Why ‘Air Force One’ has some of the most talked about visual effects in history

AIR FORCE ONE_V1
Illustration by Aidan Roberts.

When Wolfgang Petersen’s Air Force One was released 20 years ago this week in 1997, it would be one of Boss Film Studios’ very last visual effects projects before founder Richard Edlund shut the effects company’s doors. The studio spectacularly delivered and destroyed a number of intricate miniature aircraft for the show. It also dived into several CG plane shots, including the scene of Air Force One crashing into the ocean, one that was perhaps not as spectacular.

That means that Air Force One is unusually remembered for both its intense and immensely watchable air-to-air sequences realised with models and live action photography, and for the final CG watery plane crash that did not meet the expectations of the filmmakers and the audience.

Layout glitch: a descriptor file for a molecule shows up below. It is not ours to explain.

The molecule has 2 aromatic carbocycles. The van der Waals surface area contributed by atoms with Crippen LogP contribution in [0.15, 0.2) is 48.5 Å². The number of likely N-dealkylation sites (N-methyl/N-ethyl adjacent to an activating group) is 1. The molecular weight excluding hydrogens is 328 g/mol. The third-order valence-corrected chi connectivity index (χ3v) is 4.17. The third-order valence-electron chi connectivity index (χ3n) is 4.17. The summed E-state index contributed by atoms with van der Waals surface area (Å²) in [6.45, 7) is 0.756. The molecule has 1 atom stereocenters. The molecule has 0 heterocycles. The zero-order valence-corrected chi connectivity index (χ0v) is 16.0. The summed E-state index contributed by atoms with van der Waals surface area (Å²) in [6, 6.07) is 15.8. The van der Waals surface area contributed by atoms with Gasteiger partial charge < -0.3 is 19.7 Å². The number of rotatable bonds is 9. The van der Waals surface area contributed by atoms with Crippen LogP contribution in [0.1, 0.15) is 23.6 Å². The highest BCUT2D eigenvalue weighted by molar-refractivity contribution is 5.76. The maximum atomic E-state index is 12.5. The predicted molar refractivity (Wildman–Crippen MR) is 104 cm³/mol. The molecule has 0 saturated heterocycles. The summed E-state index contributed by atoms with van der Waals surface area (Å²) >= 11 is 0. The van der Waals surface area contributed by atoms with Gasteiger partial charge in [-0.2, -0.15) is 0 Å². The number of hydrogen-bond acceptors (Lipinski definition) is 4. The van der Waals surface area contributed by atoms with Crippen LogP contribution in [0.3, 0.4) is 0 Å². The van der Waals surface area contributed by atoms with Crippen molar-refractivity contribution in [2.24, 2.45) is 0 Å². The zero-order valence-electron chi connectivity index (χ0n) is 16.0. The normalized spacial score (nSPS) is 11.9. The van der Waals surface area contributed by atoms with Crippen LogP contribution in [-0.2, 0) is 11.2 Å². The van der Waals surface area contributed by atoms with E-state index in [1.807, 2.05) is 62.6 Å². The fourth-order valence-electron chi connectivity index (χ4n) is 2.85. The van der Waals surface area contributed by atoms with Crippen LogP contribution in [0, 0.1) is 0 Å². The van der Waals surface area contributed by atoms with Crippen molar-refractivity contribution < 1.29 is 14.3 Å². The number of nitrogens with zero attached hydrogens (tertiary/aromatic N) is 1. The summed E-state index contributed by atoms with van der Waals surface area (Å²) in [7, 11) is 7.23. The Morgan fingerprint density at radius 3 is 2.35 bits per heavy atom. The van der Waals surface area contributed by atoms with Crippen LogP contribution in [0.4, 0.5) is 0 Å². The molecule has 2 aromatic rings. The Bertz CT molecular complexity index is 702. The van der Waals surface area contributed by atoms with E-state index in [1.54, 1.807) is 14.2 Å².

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Richard Edlund.

For the film’s 20th anniversary, vfxblog spoke to Edlund – the film’s overall visual effects supervisor (James E. Price was Boss Film’s VFX supe on the show) – to discuss the approach to the models and miniatures, the rise of digital compositing, the end of Boss, and that final crash shot. Plus, the interview includes a bunch of unique behind the scenes CG model frames from Boss’ digital aircraft.

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